|Last quinces on the tree on 24th November|
|Part of the main quince harvest in October|
As for the medlars, I'm with him... we'll return to them for their one good point later, but for now it's the turn of the quinces
|"We're agreed that Giles Coren is a semi-extinct food critic"|
|Flowers and fruits of Japanese quince or Chaenomeles japonica|
Okay, back to the real quinces. My quince tree is very vigorous - its response to any type of pruning, even brutal (yes, that's you I'm talking about, Gordon), is to promptly double in size- it doesn't have any pollination issues, it flowers quite late so it doesn't have any frost issues (you know, where fruits which have just formed are damaged, sometimes resulting in no crop at all that year) and it usually produces an overwhelmingly enormous crop of fruit. If there's a dry spell followed by a lot of rain the fruit may swell up too quickly and split and start to go bad, but in a consistently wet (or dry) summer this doesn't happen much.
|Mould caused by cracking|
Nigella Lawson has a good but strange-sounding recipe in "How to Eat" for baked quinces where you peel and core them (Nigella does warn that "these fruits are rock-hard and coring and quartering takes strength") then bung everything - including the trimmings -in the dish with a good slosh of muscat sweet wine. But this is good in the end and the quinces take on that wonderful rich ruby colour (or "glorious burnished terracotta" to Nigella) which foodies rave about. Also baked quinces with pomegranate seeds in "Feast", equally delicious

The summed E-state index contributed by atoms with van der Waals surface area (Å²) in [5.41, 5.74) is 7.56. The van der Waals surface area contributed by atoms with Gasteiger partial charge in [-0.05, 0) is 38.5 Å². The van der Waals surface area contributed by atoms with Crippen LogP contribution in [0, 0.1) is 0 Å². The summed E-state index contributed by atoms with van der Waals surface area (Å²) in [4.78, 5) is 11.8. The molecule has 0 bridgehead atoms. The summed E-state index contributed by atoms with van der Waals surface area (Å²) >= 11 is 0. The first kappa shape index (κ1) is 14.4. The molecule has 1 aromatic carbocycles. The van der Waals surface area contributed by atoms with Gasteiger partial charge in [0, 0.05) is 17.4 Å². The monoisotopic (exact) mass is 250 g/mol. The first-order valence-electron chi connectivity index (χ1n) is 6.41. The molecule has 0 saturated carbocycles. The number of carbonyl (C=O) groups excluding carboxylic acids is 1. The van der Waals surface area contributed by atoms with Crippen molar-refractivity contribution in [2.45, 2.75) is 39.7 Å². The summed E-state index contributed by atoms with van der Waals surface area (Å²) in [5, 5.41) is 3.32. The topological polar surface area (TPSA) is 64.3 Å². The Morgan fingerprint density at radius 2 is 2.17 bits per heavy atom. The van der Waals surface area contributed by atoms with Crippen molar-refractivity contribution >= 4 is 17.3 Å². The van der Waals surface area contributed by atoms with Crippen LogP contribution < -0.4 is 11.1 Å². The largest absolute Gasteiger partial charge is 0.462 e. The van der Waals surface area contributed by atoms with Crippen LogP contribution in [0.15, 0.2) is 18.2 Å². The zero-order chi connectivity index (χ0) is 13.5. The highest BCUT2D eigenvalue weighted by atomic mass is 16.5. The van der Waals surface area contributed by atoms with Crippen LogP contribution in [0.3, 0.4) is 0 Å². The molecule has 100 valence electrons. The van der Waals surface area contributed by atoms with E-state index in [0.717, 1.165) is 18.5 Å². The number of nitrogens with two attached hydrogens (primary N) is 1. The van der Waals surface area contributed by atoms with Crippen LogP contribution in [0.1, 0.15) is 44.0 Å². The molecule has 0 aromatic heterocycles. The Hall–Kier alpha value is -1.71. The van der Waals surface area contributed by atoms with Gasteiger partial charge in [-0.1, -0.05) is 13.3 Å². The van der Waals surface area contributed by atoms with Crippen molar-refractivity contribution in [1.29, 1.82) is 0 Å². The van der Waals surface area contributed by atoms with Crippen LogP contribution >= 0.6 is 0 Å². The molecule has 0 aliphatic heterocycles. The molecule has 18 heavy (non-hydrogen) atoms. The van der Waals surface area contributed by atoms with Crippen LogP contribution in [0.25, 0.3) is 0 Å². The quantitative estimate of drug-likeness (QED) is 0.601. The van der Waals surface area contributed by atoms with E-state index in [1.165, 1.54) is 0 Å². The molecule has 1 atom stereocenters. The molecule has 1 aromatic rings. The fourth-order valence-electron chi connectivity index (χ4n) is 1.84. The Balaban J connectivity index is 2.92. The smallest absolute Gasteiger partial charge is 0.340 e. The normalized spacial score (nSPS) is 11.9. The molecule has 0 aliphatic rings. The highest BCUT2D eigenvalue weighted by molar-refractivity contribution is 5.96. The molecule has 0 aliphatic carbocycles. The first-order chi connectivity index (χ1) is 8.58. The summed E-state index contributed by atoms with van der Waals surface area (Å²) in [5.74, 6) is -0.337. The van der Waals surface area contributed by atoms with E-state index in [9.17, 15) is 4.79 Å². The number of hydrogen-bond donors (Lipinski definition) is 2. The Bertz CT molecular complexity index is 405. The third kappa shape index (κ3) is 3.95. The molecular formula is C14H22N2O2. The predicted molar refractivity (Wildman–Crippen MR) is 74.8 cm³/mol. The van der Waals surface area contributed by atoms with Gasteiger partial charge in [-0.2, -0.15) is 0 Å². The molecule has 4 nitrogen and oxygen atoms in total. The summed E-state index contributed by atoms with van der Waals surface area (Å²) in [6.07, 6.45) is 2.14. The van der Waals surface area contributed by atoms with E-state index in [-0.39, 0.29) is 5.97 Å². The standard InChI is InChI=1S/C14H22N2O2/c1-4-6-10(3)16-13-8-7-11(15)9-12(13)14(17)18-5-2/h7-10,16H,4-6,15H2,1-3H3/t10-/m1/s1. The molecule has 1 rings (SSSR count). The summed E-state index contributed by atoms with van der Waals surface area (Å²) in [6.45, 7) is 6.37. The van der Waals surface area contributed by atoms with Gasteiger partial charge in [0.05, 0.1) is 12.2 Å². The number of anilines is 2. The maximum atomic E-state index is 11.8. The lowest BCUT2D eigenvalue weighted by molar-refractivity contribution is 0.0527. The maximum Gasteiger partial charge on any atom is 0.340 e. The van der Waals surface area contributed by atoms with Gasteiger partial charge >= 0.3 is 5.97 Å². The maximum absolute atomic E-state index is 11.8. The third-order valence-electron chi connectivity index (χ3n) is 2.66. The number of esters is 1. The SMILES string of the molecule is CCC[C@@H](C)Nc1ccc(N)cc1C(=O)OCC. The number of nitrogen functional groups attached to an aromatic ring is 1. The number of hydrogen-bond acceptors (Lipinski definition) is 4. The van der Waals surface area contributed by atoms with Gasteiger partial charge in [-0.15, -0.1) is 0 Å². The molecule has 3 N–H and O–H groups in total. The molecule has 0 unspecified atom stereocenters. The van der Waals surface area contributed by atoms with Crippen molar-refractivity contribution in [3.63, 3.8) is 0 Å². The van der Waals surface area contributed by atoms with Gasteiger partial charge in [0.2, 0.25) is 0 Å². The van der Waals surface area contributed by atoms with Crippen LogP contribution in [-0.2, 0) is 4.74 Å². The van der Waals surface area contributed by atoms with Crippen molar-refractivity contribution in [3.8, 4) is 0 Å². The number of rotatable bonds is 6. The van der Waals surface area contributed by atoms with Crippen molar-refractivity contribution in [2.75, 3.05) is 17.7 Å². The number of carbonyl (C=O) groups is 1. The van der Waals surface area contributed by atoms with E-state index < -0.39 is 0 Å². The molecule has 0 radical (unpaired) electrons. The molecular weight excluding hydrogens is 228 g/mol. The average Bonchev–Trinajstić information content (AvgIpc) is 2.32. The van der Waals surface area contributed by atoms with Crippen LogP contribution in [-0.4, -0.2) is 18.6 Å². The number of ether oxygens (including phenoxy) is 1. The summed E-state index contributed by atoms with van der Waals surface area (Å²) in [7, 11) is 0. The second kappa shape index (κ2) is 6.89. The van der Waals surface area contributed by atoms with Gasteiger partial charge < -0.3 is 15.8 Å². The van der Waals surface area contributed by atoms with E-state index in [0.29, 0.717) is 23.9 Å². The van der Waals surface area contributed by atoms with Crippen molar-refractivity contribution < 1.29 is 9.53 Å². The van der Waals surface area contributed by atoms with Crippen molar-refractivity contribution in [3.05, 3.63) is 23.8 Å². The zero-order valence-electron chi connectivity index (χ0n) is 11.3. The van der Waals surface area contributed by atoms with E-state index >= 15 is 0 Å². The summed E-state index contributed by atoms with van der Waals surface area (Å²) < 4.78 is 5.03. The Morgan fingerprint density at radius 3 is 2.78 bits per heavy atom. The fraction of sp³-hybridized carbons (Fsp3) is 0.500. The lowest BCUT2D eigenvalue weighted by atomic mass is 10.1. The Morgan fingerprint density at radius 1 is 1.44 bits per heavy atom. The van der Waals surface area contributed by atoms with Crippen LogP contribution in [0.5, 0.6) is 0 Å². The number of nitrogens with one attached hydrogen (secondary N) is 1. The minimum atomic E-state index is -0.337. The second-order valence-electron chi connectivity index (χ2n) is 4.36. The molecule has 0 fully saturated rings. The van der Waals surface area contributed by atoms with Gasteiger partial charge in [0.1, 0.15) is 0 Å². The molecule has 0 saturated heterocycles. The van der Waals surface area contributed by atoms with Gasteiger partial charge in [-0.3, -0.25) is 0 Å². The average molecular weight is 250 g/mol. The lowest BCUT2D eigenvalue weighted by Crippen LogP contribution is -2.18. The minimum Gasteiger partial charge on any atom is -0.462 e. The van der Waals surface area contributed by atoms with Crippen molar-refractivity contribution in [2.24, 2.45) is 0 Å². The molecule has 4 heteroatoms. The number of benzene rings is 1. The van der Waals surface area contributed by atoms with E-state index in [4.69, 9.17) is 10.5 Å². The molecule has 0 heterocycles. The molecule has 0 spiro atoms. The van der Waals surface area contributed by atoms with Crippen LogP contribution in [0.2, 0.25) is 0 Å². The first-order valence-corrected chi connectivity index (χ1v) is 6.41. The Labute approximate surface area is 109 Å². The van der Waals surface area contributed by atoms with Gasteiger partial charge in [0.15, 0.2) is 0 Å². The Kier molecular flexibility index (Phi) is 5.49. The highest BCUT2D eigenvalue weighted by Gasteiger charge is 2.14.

What I usually do is cut the quinces into halves (or quarters if I'm feeling strong), cook them in the pressure cooker for about 15 mins (or in a normal pan for a lot longer - maybe an hour) then make either quince jelly or jam or quince cheese or membrillo (as they call it in Spain).
|Cooked quince put through a mouli ready for the next stage of membrillo making|
But we haven't finished yet - when "you can see the bottom of the pan as you draw the wooden spoon through the mixture" (as the books say) or you're bored with the whole process or your hand is burnt with molten jam, you can either put the mixture into small jars or (more authentically but with a risk of future mould spots) pour it into trays lined with greaseproof paper and dry it off further. Then cut it into squares and dust with sugar, pack in boxes. Jane Grigson in her learned "Fruit Book" says the cooking can take seven hours!
Or you could just pile them up attractively
Or leave them on neighbours' doorsteps under cover of dark
Or wait for me to give you a pot of jelly or jam or membrillo. Don't worry - I always scrape any visible mould off first
Or make quince vodka
Or make quince chutney
If you've only read this far to hear the medlars' redeeming feature, it's that their uncannily visually accurate nickname is "dogs' bottoms". Even Jane Grigson in "Fruit" again admits that "the medlar has long been the happy target of jokes in much of Europe". How do we know the medlar was that happy about it though?
|"Go on then, laugh at us, see if we care"|